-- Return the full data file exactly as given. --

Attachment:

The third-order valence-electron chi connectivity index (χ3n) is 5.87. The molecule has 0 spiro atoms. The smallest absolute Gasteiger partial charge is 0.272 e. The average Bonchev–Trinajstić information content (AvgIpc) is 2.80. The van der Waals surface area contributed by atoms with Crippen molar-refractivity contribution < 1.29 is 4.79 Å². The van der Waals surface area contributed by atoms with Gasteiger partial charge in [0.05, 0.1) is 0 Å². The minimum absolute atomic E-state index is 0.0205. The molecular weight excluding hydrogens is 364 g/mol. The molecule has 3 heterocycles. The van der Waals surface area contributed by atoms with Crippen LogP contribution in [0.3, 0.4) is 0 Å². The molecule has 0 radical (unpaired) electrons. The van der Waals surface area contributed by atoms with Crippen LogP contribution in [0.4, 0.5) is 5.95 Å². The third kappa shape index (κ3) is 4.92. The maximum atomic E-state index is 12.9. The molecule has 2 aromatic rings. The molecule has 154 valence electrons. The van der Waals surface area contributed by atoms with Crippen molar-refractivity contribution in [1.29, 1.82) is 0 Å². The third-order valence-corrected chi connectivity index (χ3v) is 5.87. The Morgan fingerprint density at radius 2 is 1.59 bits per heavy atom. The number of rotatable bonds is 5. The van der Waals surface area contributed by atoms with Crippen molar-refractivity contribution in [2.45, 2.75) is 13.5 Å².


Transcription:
The third-order valence-electron chi connectivity index (χ3n) is 5.87. The molecule has 0 spiro atoms. The smallest absolute Gasteiger partial charge is 0.272 e. The average Bonchev–Trinajstić information content (AvgIpc) is 2.80. The van der Waals surface area contributed by atoms with Crippen molar-refractivity contribution < 1.29 is 4.79 Å². The van der Waals surface area contributed by atoms with Gasteiger partial charge in [0.05, 0.1) is 0 Å². The minimum absolute atomic E-state index is 0.0205. The molecular weight excluding hydrogens is 364 g/mol. The molecule has 3 heterocycles. The van der Waals surface area contributed by atoms with Crippen LogP contribution in [0.3, 0.4) is 0 Å². The molecule has 0 radical (unpaired) electrons. The van der Waals surface area contributed by atoms with Crippen LogP contribution in [0.4, 0.5) is 5.95 Å². The third kappa shape index (κ3) is 4.92. The maximum atomic E-state index is 12.9. The molecule has 2 aromatic rings. The molecule has 154 valence electrons. The van der Waals surface area contributed by atoms with Crippen molar-refractivity contribution in [1.29, 1.82) is 0 Å². The third-order valence-corrected chi connectivity index (χ3v) is 5.87. The Morgan fingerprint density at radius 2 is 1.59 bits per heavy atom. The number of rotatable bonds is 5. The van der Waals surface area contributed by atoms with Crippen molar-refractivity contribution in [2.45, 2.75) is 13.5 Å².